The Empowerment Of Pentecost

The Feast of Pentecost was an annual celebration for Jewish people for a long time, with nothing really noteworthy happening. Until…

…on the Day of Pentecost that took place just 10 days after Jesus ascended into heaven, a new breed of Christian was unleashed on the world. Those followers of Jesus who were baptized in the Holy Spirit on that day begin living a lifestyle that we now refer to as Pentecostal. 

Most people were familiar with water baptism is an outward sign of an inward commitment. It’s not something that was new to Christianity: Greek philosophy teachers and Jewish rabbis baptized their followers. So did John the baptizer (or the Baptist). 

But John, as the forerunner of Jesus, promised that there would be something more—a baptism in the Holy Spirit that Jesus would bring. Jesus Himself said this baptism was so important that He didn’t want His followers to even attempt to begin to evangelize the world until they received this baptism (Luke 3:3, 16; 24:44-49; Acts 1:4-8). 

What is important about this Holy Spirit baptism? What are its origins? To answer these questions, we have to go back to the very beginning of Time itself. When God created humans, the Holy Spirit was breathed into us, giving us a living soul (Genesis 1:26, 2:7). This Spirit-breath set us apart from all other living creatures (Job 33:4, 32:8; Proverbs 20:27).

We were created to be intimately connected with God, but our sin severed that. Our hearts became sin-calloused and selfish and stone-hard toward God. 

The Cross of Jesus allowed us to be reconciled to God. By placing our faith in what Jesus did for us on the Cross, we could receive forgiveness of our sins. We were now saved from the penalty of our sins, but Jesus wanted more for us—He wanted us also to be saved to a new life that was as intimately connected to God’s heart as His life was. 

So Jesus told His followers to wait and pray for the promised baptism in the Holy Spirit. 

They prayed. And on that Day of Pentecost, they were indeed baptized in the Holy Spirit (Acts 2:1-4). Actually, the word filled literally means “fulfilled”—the baptism in the Holy Spirit fulfilled what Jesus had promised.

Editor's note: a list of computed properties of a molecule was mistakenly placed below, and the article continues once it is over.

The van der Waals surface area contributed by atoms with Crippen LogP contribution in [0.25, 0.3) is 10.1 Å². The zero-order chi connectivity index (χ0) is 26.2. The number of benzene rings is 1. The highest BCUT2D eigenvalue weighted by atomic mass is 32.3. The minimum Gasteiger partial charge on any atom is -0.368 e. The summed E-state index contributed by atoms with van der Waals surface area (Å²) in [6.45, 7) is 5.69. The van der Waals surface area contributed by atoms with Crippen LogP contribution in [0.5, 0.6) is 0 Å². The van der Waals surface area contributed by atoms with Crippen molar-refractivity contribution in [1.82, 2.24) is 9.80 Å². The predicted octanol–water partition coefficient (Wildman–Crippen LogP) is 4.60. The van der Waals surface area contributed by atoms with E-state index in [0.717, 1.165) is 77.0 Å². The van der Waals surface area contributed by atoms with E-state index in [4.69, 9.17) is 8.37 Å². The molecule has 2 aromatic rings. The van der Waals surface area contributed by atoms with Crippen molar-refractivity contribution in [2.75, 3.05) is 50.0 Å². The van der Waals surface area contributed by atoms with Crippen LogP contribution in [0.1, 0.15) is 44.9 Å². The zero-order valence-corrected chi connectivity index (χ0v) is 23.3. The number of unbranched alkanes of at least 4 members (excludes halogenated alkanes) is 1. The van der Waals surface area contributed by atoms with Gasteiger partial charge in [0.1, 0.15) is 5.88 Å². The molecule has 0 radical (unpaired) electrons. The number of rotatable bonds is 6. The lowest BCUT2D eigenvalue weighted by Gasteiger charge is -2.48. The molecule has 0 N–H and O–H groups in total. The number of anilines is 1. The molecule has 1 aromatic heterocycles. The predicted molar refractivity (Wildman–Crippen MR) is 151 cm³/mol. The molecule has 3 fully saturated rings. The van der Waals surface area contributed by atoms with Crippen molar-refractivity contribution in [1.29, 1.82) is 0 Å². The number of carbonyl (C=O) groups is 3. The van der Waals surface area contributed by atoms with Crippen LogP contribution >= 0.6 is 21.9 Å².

From that day forward, those who are baptized in the Holy Spirit are called Pentecostal people. I know there are some who would argue that was only for “back then,” but let me tell you from personal experience that there is no other way that I would try to live the Christian life than by being an unashamed Pentecostal! 

Jesus wants us to not only be water baptized to announce our faith in Him for forgiveness of sins, but also to be baptized in the Holy Spirit to empower us to live holy, extraordinary, fulfilling lives. If you haven’t been baptized in the Holy Spirit, you can be simply by asking God (Luke 11:13).

Join me next Sunday as we continue to explore what it means to live the Pentecostal lifestyle.

Resurrection Appearances

The appearances of Jesus after His resurrection aren’t just limited to the four Gospels (Matthew, Mark, Luke, and John), but also in the books of Acts and 1 Corinthians. Check out this infographic from The Infographic Bible by Karen Sawrey. 

(click the image to zoom in)

Jesus appeared at…

  • A—an empty tomb in the Garden at Golgotha in Jerusalem (Matthew 28:1-10; Mark 16:9-11; John 20:1-18)
  • B—on the road to Emmaus (Mark 16:12-13; Luke 24:13-32)
  • C—in Jerusalem (Luke 24:33-35; 1 Corinthians 15:5)
  • D—at a house in Jerusalem (Mark 16:14-20; Luke 24:36-53; John 20:19-23; 1 Corinthians 15:5)
  • E—at a house in Jerusalem (John 20:26-29)
  • F—by the Sea of Galilee (John 21:1-23)
  • G—on the Mount of Galilee (Matthew 28:16-20; Mark 16:14-20)
  • H—location unknown (1 Corinthians 15:6)
  • I—location unknown (1 Corinthians 15:7)
  • J—location unknown (1 Corinthians 15:7)
  • K—on a road to Damascus (Acts 19:1-9, 22:6-11, 26:12-18; 1 Corinthians 15:8-9)

Love Securely

Jesus is journeying toward the Cross. On Thursday, it’s His last opportunity to impart His most important thoughts to His disciples. He is about to be arrested, and everything is about to go sideways for the disciples—“this isn’t the way this is supposed to happen!”—and Jesus needs to prepare them with the truth they will need to sustain them through this. 

“I have eagerly desired to eat this Passover with you before I suffer,” Jesus says (Luke 22:15).  

So Peter and John are sent to make arrangements for the Passover meal, but one of the arrangements that they overlooked was the host duties—washing the feet of each guest, anointing them with perfume, and giving them a welcoming kiss. 

As they are eating dinner, Jesus makes four important statements:

  1. “One of you will betray Me”
  2. “All of you will abandon Me”
  3. “I will rise again and restore you”
  4. “I have prayed for you”

These statements get the disciples arguing about who’s going to betray Jesus—“It’s not me, is it?!”—and over how faithful they are—“I would never abandon Him!” Ultimately they begin to argue over who is the greatest disciple among them. 

Jesus not only explains to them how the servant is greater than the master in God’s sight (Luke 22:24-27), but He then becomes the living example of that when He washes their feet (John 13:1-5, 12-17). 

Here’s an important principle—Only secure people can lovingly serve others. 

Insecure people don’t like to serve others because they feel they are being misused, or taken advantage of, or that others will look down on them. 

Jesus “knew” (John 13:1, 3) how much power His Father had given Him, making Him secure enough to serve. Security really means, “I am loved by God, and I know who I am in Him.”

Jesus served out of love: the profound love that He knew His Father had for Him. He gave His disciples the same mandate: Serve others out of love for Me and show the world that you are My disciples (see John 13:34-35).